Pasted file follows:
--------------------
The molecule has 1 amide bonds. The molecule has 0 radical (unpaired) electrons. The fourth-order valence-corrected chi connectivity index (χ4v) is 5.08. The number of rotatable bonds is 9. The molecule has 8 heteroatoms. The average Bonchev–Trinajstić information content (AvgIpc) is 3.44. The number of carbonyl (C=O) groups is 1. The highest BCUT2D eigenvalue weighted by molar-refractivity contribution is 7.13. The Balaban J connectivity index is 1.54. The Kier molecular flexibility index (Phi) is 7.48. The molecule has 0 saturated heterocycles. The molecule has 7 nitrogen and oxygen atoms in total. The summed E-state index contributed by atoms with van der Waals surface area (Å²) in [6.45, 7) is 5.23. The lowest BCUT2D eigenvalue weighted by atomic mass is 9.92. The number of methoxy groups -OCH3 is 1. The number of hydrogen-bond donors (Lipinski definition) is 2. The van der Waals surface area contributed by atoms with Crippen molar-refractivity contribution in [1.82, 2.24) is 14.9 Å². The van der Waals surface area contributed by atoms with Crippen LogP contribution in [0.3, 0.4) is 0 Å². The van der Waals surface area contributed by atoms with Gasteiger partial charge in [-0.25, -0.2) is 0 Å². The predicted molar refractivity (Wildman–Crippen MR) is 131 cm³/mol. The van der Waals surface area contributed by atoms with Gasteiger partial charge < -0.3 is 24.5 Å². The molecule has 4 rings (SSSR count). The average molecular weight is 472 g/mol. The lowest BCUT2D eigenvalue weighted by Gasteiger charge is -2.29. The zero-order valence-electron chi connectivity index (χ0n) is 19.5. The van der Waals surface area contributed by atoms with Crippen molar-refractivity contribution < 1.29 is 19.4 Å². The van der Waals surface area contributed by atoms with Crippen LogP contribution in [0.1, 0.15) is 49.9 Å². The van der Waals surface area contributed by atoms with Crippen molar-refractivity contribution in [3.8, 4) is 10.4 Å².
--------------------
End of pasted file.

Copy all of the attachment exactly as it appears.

The molecule has 1 amide bonds. The molecule has 0 radical (unpaired) electrons. The fourth-order valence-corrected chi connectivity index (χ4v) is 5.08. The number of rotatable bonds is 9. The molecule has 8 heteroatoms. The average Bonchev–Trinajstić information content (AvgIpc) is 3.44. The number of carbonyl (C=O) groups is 1. The highest BCUT2D eigenvalue weighted by molar-refractivity contribution is 7.13. The Balaban J connectivity index is 1.54. The Kier molecular flexibility index (Phi) is 7.48. The molecule has 0 saturated heterocycles. The molecule has 7 nitrogen and oxygen atoms in total. The summed E-state index contributed by atoms with van der Waals surface area (Å²) in [6.45, 7) is 5.23. The lowest BCUT2D eigenvalue weighted by atomic mass is 9.92. The number of methoxy groups -OCH3 is 1. The number of hydrogen-bond donors (Lipinski definition) is 2. The van der Waals surface area contributed by atoms with Crippen molar-refractivity contribution in [1.82, 2.24) is 14.9 Å². The van der Waals surface area contributed by atoms with Crippen LogP contribution in [0.3, 0.4) is 0 Å². The van der Waals surface area contributed by atoms with Gasteiger partial charge in [-0.25, -0.2) is 0 Å². The predicted molar refractivity (Wildman–Crippen MR) is 131 cm³/mol. The van der Waals surface area contributed by atoms with Gasteiger partial charge < -0.3 is 24.5 Å². The molecule has 4 rings (SSSR count). The average molecular weight is 472 g/mol. The lowest BCUT2D eigenvalue weighted by Gasteiger charge is -2.29. The zero-order valence-electron chi connectivity index (χ0n) is 19.5. The van der Waals surface area contributed by atoms with Crippen molar-refractivity contribution < 1.29 is 19.4 Å². The van der Waals surface area contributed by atoms with Crippen LogP contribution in [0.1, 0.15) is 49.9 Å². The van der Waals surface area contributed by atoms with Crippen molar-refractivity contribution in [3.8, 4) is 10.4 Å².